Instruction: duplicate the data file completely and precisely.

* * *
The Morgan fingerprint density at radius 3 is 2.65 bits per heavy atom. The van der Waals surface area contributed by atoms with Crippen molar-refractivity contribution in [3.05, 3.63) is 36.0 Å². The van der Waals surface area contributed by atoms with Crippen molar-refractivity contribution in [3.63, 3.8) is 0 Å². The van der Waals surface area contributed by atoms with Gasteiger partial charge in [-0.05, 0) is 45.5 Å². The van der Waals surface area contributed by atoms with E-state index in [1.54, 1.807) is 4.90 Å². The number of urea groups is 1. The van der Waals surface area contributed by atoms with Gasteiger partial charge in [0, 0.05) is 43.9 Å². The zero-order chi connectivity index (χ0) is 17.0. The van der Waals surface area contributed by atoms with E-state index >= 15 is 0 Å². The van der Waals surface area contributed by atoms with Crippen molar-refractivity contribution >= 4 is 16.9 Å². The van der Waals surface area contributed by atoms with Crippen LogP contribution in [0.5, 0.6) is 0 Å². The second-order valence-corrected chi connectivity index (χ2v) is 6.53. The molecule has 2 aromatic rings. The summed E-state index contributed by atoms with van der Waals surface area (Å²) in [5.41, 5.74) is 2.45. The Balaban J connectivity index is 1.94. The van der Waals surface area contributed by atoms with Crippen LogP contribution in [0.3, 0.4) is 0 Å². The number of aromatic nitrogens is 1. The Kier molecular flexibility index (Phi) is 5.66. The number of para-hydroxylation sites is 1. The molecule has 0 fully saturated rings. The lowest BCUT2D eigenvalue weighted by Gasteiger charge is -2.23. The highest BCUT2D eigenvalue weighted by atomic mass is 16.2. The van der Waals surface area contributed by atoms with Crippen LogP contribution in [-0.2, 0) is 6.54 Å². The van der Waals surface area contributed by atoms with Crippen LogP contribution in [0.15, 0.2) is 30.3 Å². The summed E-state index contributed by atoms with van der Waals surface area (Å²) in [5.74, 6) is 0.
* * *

The Morgan fingerprint density at radius 3 is 2.65 bits per heavy atom. The van der Waals surface area contributed by atoms with Crippen molar-refractivity contribution in [3.05, 3.63) is 36.0 Å². The van der Waals surface area contributed by atoms with Crippen molar-refractivity contribution in [3.63, 3.8) is 0 Å². The van der Waals surface area contributed by atoms with Gasteiger partial charge in [-0.05, 0) is 45.5 Å². The van der Waals surface area contributed by atoms with E-state index in [1.54, 1.807) is 4.90 Å². The number of urea groups is 1. The van der Waals surface area contributed by atoms with Gasteiger partial charge in [0, 0.05) is 43.9 Å². The zero-order chi connectivity index (χ0) is 17.0. The van der Waals surface area contributed by atoms with E-state index >= 15 is 0 Å². The van der Waals surface area contributed by atoms with Crippen molar-refractivity contribution >= 4 is 16.9 Å². The van der Waals surface area contributed by atoms with Crippen LogP contribution in [0.5, 0.6) is 0 Å². The second-order valence-corrected chi connectivity index (χ2v) is 6.53. The molecule has 2 aromatic rings. The summed E-state index contributed by atoms with van der Waals surface area (Å²) in [5.41, 5.74) is 2.45. The Balaban J connectivity index is 1.94. The van der Waals surface area contributed by atoms with Crippen LogP contribution in [0.3, 0.4) is 0 Å². The number of aromatic nitrogens is 1. The Kier molecular flexibility index (Phi) is 5.66. The number of para-hydroxylation sites is 1. The molecule has 0 fully saturated rings. The lowest BCUT2D eigenvalue weighted by Gasteiger charge is -2.23. The highest BCUT2D eigenvalue weighted by atomic mass is 16.2. The van der Waals surface area contributed by atoms with Crippen LogP contribution in [-0.2, 0) is 6.54 Å². The van der Waals surface area contributed by atoms with Crippen LogP contribution in [0.15, 0.2) is 30.3 Å². The summed E-state index contributed by atoms with van der Waals surface area (Å²) in [5.74, 6) is 0.